Jobeet Day 4: The Controller and the View

Today, we are going to create the basic job controller. It will has the code we need for Jobeet: - A page to list all jobs - A page to view job details

The MVC Architecture

For web development, the most common solution for organizing your code nowadays is the MVC design pattern. In short, the MVC design pattern defines a way to organize your code according to its nature. This pattern separates the code into three layers:

  • The Model layer defines the business logic (the database belongs to this layer). You already know that Symfony stores all the classes and files related to the Model in the src/Entity/ directory of your bundles.
  • The View is what the user interacts with (a template engine is part of this layer). In Symfony, the View layer is mainly made of Twig templates. They are stored in various templates/ directories as we will see later.
  • The Controller is a piece of code that calls the Model to get some data that it passes to the View for rendering to the client. When we installed Symfony at the beginning of this tutorial, we saw that all requests are managed by front controller (public/index.php). This front controller delegate the real work to actions (class methods).

Controller

Let’s create our first controller. Create file JobController.php in src/Controller folder and put there next code:

namespace App\Controller;

use Symfony\Bundle\FrameworkBundle\Controller\AbstractController;
use Symfony\Component\Routing\Annotation\Route;

/**
 * @Route("job")
 */
class JobController extends AbstractController
{

}

For now it has no actions, but not for long.

The Layout

If you have a closer look at the mockups, you will notice that most pages look the same. You already know that code duplication is bad, whether we are talking about HTML or PHP code, so we need to find a way to prevent these common view elements from resulting in code duplication.

One way to solve the problem is to define a header and a footer and include them in each template. A better way is to use another design pattern to solve this problem: the decorator design pattern. The decorator design pattern resolves the problem the other way around: the template is decorated after the content is rendered by a global template, called a layout.

If you take a look in the templates folder, you will find there base.html.twig template. That is the default layout that decorates our job pages right now. Open it and replace it’s content with the following:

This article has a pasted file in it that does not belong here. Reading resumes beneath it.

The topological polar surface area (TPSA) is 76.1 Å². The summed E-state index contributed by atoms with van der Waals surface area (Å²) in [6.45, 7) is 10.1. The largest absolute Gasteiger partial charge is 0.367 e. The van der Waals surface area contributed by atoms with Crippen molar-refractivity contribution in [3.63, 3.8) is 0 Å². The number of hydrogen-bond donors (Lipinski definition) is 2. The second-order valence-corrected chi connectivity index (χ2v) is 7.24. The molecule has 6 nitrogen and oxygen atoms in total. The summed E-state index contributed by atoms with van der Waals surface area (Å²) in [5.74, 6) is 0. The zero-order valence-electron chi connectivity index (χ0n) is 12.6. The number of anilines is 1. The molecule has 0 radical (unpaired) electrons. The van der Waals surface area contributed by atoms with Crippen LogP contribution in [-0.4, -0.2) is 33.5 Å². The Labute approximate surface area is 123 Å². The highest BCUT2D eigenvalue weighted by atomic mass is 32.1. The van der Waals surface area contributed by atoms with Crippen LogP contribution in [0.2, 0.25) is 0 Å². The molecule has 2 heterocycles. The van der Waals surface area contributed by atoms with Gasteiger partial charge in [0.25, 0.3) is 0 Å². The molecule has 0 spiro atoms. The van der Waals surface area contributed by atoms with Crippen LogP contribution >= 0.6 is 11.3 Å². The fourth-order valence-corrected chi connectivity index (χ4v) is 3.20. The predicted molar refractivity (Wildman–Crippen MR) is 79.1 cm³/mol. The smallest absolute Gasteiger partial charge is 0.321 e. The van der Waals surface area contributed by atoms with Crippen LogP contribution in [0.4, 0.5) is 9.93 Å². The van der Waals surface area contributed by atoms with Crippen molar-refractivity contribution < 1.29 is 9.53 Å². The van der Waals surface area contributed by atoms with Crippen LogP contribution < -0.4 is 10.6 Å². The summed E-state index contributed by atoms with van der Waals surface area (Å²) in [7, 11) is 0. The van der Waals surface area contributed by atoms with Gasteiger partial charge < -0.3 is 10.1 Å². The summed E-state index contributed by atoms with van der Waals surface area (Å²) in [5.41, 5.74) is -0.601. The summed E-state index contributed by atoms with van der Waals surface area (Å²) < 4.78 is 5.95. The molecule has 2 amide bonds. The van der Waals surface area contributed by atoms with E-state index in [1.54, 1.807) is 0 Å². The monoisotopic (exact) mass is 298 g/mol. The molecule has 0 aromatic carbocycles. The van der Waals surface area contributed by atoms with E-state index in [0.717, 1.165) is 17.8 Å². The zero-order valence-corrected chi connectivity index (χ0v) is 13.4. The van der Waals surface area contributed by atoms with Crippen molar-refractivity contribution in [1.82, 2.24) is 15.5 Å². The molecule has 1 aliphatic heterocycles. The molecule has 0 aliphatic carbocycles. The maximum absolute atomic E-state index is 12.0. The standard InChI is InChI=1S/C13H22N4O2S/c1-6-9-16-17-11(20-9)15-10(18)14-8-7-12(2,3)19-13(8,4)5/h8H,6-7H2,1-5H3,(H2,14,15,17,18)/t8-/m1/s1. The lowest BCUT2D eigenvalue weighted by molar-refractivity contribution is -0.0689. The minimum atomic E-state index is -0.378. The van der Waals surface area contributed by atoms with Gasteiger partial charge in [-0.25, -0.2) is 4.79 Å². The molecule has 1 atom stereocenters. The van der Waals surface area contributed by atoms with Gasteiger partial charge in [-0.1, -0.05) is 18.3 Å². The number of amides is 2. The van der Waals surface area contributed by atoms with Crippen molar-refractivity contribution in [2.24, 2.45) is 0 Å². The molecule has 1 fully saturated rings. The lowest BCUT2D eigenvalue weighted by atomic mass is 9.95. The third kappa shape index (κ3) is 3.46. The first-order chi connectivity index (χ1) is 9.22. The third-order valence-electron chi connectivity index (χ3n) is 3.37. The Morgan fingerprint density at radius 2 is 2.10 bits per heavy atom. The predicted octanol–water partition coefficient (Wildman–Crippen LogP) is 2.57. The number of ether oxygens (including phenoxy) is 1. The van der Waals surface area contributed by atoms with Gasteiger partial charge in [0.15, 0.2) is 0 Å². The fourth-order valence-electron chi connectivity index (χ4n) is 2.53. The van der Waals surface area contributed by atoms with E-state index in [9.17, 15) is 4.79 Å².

<!DOCTYPE html>
<html>
<head>
    <title>{% block title %}Jobeet - Your best job board{% endblock %}</title>

    <meta http-equiv="Content-Type" content="text/html; charset=utf-8"/>

    {% block stylesheets %}{% endblock %}

    {% block javascripts %}{% endblock %}

    <link rel="stylesheet" href="https://maxcdn.bootstrapcdn.com/bootstrap/3.3.7/css/bootstrap.min.css">
</head>
<body>
<nav class="navbar navbar-default">
    <div class="container-fluid">
        <div class="navbar-header">
            <a class="navbar-brand" href="#">Jobeet</a>
        </div>

        <div class="collapse navbar-collapse">
            <ul class="nav navbar-nav navbar-right">
                <li>
                    <div>
                        <a href="#" class="btn btn-default navbar-btn">Post a Job</a>
                    </div>
                </li>
            </ul>
        </div>
    </div>
</nav>

<div class="container">
    {% block body %}{% endblock %}
</div>
</body>
</html>

The style sheets

As this tutorial is not about web design, we will use bootstrap. Bootstrap is one of the most popular frontend library. It provides styles for frequently used elements, such as: grid, tables, forms, buttons and etc. We already connected it from CDN in layout from previous step:

<link rel="stylesheet" href="https://maxcdn.bootstrapcdn.com/bootstrap/3.3.7/css/bootstrap.min.css">

The Job Homepage Action

Each action is represented by a method of a class. For the jobs list, the class is JobController and the method will be list(). Let’s create this action:

use App\Entity\Job;
use Symfony\Component\HttpFoundation\Response;

class JobController extends AbstractController
{
    /**
     * Lists all job entities.
     *
     * @Route("/", name="job.list")
     *
     * @return Response
     */
    public function list() : Response
    {
        $jobs = $this->getDoctrine()->getRepository(Job::class)->findAll();

        return $this->render('job/list.html.twig', [
            'jobs' => $jobs,
        ]);
    }
}